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More than a childhood, ‘Boyhood’ took 12 years, and tells moving story

February 17th, 2014 Posted in Arts and Life

By Paul Christiansen

PARK CITY, Utah — The Sundance Film Festival has been host to many beautiful and inventive films over the years, but few have been as groundbreaking and inventive as director Richard Linklater’s “Boyhood,” the story of a boy growing from a child into a teenager, from an adolescent into an adult.

The cast of ‘Boyhood’ remember their own lives making it.

The cast of ‘Boyhood’ remember their own lives making it.

Linklater said the idea for the film came from his desire to map out a timeline that properly focuses on the changes that happen between youth and adulthood. But such a task, he said, left him unsure of where to begin.

“I wanted to do something about childhood, but I couldn’t find one moment I had enough to say about,” Linklater said after the film’s screening at Sundance 2014. Linklater, after much consideration, came up with an idea that, he said, is unconventional in the filmmaking business.

“Why couldn’t you just film a little bit each year and encompass all of it?”

The result is a film shot over a 12-year period using the same cast members. It’s entirely believable to speculate that such techniques will not be used again. Each year, for only a handful of days, Linklater and the actors captured and portrayed the story of a family and how it evolved as more than a decade passed by.

The film focuses on many of the small and intimate moments in the family members’ day-to-day lives, reflecting on the difficulty of being a child stuck in the middle of divorced parents. At the forefront is Mason (Ellar Coltrane), the character who must go through this transition from which the film takes its name. The story chronicles the relationships Mason forms with his older sister Samantha (Lorelei Linklater, the director’s daughter), his struggling, single mother Olivia (Patricia Arquette), who wants desperately to improve her life and the lives of her two children, and his absentee father Mason Sr. (Ethan Hawke), a devil-may-care musician who works odd jobs when it suits him.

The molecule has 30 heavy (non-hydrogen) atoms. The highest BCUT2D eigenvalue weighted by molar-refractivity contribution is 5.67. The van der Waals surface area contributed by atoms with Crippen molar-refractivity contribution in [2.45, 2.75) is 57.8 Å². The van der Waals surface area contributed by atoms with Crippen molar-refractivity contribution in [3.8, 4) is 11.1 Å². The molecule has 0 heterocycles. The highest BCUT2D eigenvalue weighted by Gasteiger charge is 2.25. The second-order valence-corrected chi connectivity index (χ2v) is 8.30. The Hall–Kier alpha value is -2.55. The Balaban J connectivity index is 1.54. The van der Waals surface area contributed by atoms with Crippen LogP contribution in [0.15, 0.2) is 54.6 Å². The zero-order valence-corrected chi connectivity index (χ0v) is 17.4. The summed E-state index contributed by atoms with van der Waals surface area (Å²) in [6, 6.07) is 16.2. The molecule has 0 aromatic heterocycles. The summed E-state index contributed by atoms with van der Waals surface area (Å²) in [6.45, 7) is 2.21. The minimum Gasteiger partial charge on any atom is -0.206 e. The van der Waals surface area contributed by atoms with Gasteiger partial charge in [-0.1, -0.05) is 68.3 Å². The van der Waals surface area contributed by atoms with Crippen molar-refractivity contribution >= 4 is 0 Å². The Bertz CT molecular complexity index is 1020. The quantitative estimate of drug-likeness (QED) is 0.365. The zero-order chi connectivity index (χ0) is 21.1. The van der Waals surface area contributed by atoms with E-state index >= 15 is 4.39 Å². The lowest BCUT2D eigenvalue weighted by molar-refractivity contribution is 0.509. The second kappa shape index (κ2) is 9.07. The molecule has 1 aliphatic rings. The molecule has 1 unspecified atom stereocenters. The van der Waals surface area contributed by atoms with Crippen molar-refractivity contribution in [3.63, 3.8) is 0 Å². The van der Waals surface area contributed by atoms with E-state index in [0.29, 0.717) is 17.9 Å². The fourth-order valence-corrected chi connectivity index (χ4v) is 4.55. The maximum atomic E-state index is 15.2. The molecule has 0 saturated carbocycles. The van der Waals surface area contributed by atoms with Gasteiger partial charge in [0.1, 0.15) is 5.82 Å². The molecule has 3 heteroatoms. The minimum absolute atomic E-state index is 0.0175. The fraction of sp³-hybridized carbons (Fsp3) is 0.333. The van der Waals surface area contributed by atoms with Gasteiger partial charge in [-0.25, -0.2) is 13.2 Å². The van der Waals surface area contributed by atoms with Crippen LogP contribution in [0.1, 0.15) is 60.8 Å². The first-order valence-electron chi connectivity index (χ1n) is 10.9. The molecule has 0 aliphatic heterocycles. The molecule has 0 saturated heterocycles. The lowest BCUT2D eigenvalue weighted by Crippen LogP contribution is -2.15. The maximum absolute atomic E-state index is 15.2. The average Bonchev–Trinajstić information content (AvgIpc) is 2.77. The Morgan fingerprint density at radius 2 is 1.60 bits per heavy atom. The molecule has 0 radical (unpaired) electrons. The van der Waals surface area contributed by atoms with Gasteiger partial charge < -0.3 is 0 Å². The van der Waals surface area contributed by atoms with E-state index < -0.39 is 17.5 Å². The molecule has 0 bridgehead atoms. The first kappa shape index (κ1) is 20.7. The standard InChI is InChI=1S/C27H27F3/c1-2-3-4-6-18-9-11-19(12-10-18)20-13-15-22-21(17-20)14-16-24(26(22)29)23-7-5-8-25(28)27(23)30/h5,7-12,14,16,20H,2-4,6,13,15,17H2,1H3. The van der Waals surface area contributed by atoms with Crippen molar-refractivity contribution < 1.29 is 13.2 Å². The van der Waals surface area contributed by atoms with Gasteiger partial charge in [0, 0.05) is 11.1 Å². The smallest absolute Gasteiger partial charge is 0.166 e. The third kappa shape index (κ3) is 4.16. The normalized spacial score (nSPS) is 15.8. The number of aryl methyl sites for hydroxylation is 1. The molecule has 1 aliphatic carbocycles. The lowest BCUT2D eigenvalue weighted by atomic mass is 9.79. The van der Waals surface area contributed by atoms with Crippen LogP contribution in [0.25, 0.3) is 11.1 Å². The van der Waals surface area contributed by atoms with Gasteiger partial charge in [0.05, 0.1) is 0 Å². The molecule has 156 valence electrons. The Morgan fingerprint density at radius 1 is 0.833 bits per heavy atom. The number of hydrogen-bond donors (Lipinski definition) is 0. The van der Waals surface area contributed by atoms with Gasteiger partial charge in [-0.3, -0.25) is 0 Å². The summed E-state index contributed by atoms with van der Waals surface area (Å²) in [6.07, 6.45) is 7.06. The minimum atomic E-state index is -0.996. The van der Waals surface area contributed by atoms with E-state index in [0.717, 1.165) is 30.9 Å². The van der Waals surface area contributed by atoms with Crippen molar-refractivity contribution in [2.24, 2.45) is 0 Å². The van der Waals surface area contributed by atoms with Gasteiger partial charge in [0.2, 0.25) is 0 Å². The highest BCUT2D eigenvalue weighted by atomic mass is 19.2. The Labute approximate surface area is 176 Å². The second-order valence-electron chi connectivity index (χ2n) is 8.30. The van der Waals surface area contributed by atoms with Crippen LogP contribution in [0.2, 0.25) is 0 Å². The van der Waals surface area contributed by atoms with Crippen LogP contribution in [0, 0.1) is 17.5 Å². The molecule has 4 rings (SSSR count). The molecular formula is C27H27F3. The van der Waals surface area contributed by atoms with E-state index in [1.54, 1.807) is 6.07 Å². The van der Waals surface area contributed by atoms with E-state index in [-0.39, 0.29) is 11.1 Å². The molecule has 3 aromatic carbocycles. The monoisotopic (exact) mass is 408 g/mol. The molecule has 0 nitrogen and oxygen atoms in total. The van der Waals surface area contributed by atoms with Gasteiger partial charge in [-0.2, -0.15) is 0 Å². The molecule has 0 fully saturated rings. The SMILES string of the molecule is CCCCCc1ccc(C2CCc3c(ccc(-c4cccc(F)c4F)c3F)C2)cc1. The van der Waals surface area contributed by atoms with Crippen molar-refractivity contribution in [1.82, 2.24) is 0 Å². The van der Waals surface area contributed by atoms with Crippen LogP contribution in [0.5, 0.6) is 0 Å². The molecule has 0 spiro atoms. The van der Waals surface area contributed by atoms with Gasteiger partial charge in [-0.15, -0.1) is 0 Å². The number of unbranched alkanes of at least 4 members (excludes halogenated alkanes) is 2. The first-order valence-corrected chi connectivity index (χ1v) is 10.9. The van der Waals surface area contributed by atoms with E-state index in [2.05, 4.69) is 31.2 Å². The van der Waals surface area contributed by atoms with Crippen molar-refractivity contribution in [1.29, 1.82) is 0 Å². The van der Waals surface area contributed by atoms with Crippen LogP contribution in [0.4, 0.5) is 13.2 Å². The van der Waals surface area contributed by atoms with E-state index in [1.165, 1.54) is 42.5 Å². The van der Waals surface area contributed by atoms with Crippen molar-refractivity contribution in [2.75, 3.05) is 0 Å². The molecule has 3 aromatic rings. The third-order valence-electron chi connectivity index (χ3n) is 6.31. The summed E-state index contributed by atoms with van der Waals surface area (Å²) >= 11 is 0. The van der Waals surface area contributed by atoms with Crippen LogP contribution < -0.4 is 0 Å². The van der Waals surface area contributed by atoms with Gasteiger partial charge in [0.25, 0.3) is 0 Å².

While it would have been predictable — and likely preferable to a more mainstream audience — for Linklater to focus on the relationship between Mason Sr. and Olivia, perhaps even exploring a potential reconciliation, the director takes a different and commendable approach. Skipping to seemingly ordinary points in the characters’ lives each year, Linklater showcases moments that capture the most history from a story told across 12 years—haircuts, schools, moves to different apartments and houses, talks about politics with Mason Sr. and the tragedies of Olivia’s two abusive marriages.

Mason and Samantha go on to take part in the experiences of teenagers — encounters with drugs, alcohol and sex — and pass through these events without the tragedy or drama that runs rampant in lesser films. While the entire cast’s acting is fantastic — most noticeable is Marco Perella’s portrayal of Olivia’s alcoholic and abusive husband, Bill, and his ability to make the audience hate him — the movie is delivered through Coltrane and follows Mason’s maturation throughout the first 18 years of his life. The story ends on his first day of college and leaves the audience both satisfied with what they’ve just seen and hopeful for a person they’ve forgotten is fictitious.

Like life, “Boyhood” has moments that are dull and mundane, but those moments are quickly done away with as the character encounters new experiences that grab the audience members by the heart, through both lighthearted humor and earnest empathy, and hold on. Linklater doesn’t seek to create dramatic moments that are over the top; rather, he shows the momentum of a stone rolling down a hill, examining the incidents that individuals too often overlook in their own lives.

In its entirety the film is a beautiful, strange and nearly unimaginable examination of what it means to take life as it comes. From moments of heartbreak and sadness to those that illustrate true triumph, “Boyhood” is a remarkable accomplishment that will leave anyone with a feeling of individual fulfillment.


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